STEP has created a demonstration garden that showcases a variety of sustainable practices, to help bring efforts to life for tribal members. This garden features a solar fountain and lighting and uses rainwater to minimize water use. It also serves as a model for how to compost and the benefits of composting, including vermicomposting (composting with worms).

Weatherizing buildings is a priority in their efforts to increase community energy efficiency. STEP is conducting energy audits of commerical and household buildings in the community to evaluate areas for improvement in energy efficiency. STEP and the Bonneville Power Administration (BPA) are holding workshops, which include training tribal members in using an infrared camera to performhousehold energy audits. Commercial energy audits of tribal buildings are also being condcuted in collaboration with the BPA and other local power companies. Additionally, these tribal members are being trained in weatherization techniques. Training tribal members in infrared camera use and weatherization is an investment in the community which promotes sustainable levels of energy use and gives valuable job-skills to tribal members.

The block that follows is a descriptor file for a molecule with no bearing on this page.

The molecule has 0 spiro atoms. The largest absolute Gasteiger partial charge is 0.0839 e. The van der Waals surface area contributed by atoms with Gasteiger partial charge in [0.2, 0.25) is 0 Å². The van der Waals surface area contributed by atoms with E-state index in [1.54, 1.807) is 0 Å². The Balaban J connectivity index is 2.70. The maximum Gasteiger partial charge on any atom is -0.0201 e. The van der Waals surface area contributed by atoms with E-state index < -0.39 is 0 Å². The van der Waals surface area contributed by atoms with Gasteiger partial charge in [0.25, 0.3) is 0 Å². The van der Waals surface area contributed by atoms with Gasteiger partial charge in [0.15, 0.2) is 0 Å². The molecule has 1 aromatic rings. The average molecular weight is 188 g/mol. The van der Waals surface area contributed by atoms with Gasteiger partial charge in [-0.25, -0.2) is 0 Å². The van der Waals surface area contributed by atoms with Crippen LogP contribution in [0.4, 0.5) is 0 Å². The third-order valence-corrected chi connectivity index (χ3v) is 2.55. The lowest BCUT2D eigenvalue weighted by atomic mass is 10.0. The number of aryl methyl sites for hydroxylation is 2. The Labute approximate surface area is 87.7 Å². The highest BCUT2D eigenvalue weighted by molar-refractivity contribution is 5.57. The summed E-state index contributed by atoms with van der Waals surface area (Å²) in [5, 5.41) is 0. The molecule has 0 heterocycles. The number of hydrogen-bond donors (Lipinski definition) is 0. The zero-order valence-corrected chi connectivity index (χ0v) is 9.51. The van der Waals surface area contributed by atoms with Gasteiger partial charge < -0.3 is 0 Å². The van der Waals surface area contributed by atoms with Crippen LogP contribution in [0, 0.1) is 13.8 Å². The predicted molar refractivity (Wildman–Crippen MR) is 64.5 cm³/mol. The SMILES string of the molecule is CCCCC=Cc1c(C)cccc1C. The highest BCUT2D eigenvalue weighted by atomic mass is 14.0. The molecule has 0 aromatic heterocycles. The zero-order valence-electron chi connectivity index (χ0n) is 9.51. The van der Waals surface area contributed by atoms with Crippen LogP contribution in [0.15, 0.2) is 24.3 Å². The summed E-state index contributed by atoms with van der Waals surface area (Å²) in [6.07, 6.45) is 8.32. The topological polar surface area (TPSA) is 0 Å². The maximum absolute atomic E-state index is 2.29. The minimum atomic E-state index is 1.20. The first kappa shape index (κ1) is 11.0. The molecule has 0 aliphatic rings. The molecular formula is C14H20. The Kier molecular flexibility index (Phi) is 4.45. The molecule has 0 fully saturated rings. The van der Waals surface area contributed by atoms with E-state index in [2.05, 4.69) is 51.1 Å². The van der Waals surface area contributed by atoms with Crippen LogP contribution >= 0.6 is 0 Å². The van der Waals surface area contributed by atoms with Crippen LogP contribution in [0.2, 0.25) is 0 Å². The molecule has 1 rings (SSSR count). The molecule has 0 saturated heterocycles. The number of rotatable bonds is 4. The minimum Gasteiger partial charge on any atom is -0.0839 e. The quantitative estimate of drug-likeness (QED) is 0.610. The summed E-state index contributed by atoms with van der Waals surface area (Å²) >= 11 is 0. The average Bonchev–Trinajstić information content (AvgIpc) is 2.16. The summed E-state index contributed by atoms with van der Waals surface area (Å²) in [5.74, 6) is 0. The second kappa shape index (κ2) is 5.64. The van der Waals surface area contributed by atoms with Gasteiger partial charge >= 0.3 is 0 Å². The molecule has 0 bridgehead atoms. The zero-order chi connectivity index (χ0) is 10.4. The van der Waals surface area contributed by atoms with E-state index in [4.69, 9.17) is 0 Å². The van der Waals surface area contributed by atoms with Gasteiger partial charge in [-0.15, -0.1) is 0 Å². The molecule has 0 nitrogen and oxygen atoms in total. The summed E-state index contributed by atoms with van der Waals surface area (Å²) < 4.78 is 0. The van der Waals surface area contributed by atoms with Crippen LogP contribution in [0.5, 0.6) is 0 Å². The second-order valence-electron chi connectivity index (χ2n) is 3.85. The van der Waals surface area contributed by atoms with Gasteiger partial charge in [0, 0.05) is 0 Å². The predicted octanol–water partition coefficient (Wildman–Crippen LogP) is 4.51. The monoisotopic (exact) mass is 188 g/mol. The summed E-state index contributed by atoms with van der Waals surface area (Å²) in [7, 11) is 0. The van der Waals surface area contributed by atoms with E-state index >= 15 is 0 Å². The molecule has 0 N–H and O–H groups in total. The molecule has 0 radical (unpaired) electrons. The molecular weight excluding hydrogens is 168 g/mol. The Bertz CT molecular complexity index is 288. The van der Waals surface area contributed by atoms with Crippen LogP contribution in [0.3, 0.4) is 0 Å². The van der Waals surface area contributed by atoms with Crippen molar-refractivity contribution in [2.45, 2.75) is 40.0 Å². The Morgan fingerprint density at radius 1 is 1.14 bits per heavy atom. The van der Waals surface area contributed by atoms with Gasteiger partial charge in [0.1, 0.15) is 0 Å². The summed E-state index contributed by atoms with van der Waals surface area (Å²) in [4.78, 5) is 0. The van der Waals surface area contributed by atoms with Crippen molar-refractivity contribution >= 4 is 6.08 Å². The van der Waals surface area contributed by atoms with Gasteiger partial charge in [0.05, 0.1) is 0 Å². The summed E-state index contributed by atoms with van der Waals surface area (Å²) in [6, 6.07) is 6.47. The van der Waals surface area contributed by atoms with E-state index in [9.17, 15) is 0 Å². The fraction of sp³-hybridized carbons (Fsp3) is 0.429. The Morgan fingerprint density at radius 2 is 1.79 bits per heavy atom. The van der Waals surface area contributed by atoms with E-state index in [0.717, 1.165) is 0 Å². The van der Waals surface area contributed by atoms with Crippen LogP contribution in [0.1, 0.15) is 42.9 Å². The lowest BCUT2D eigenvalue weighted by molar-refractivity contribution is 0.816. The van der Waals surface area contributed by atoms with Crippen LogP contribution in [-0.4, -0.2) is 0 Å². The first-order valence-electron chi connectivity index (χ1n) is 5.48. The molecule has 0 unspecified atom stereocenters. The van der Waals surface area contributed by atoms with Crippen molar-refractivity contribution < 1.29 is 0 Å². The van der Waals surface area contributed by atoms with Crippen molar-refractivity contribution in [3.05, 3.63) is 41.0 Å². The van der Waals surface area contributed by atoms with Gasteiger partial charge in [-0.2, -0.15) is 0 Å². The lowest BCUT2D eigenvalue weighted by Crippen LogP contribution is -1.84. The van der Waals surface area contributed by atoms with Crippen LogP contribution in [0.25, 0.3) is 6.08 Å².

In addition to training community members, STEP has retrofitted commercial and residential buildings to increase energy efficiency. A construction and renovation crew of tribal members renovates households, for example by installation of insulation, repair of leaks, replacement of windows, installing new doors, adding weatherstripping, Commercial and tribal buildings are also being equipped with retrofit equipment, such as new heat pumps and LED lighting, to increase energy efficiency.

Solar Program
In an effort to increase energy efficiency and reduce conventional electricity use, STEP has developed a plan to install solar panels on the Tillicum Fitness Center. The type of panel, called a photovoltaic solar thermal (PVT) system, will showcase how solar can function in a rainy climate on the Oregon coast. STEP is investigating how to use solar heat from the panels to heat indoor spaces of the Fitness center. A key component of this project is training tribal members to install and maintain solar panels and solar heat systems. This will reduce dependence on outside companies and strengthen community involvement in sustainability initiatives.

STEP is also conducting feasibility studies on increasing opportunities for tribal residences to include solar energy. This will build on efforts by the Siletz Tribal Housing Department to include solar hot water heaters in some of the new apartments built by the tribe.